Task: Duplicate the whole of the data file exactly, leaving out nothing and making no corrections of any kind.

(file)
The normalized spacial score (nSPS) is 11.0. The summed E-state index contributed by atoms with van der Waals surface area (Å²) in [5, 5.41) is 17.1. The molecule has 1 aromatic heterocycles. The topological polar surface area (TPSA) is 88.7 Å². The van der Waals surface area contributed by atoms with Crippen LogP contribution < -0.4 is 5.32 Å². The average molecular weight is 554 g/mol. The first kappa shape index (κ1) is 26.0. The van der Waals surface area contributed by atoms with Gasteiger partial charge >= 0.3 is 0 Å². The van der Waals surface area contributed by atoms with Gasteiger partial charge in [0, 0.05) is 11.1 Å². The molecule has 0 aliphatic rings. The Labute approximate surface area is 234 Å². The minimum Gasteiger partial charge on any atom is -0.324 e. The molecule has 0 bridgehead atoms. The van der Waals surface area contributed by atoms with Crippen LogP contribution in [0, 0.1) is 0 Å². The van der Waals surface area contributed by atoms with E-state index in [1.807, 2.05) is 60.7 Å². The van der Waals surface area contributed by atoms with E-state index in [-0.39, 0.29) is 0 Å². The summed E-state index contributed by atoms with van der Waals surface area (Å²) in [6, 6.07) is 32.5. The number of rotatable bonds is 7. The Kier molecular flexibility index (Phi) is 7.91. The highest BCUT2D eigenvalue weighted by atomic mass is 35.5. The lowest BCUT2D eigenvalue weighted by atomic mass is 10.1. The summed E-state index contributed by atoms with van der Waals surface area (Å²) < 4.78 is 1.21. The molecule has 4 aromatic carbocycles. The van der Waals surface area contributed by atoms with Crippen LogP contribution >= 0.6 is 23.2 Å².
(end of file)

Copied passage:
The normalized spacial score (nSPS) is 11.0. The summed E-state index contributed by atoms with van der Waals surface area (Å²) in [5, 5.41) is 17.1. The molecule has 1 aromatic heterocycles. The topological polar surface area (TPSA) is 88.7 Å². The van der Waals surface area contributed by atoms with Crippen LogP contribution < -0.4 is 5.32 Å². The average molecular weight is 554 g/mol. The first kappa shape index (κ1) is 26.0. The van der Waals surface area contributed by atoms with Gasteiger partial charge >= 0.3 is 0 Å². The van der Waals surface area contributed by atoms with Gasteiger partial charge in [0, 0.05) is 11.1 Å². The molecule has 0 aliphatic rings. The Labute approximate surface area is 234 Å². The minimum Gasteiger partial charge on any atom is -0.324 e. The molecule has 0 bridgehead atoms. The van der Waals surface area contributed by atoms with Crippen LogP contribution in [0, 0.1) is 0 Å². The van der Waals surface area contributed by atoms with E-state index in [1.807, 2.05) is 60.7 Å². The van der Waals surface area contributed by atoms with E-state index in [-0.39, 0.29) is 0 Å². The summed E-state index contributed by atoms with van der Waals surface area (Å²) in [6, 6.07) is 32.5. The number of rotatable bonds is 7. The Kier molecular flexibility index (Phi) is 7.91. The highest BCUT2D eigenvalue weighted by atomic mass is 35.5. The lowest BCUT2D eigenvalue weighted by atomic mass is 10.1. The summed E-state index contributed by atoms with van der Waals surface area (Å²) < 4.78 is 1.21. The molecule has 4 aromatic carbocycles. The van der Waals surface area contributed by atoms with Crippen LogP contribution >= 0.6 is 23.2 Å².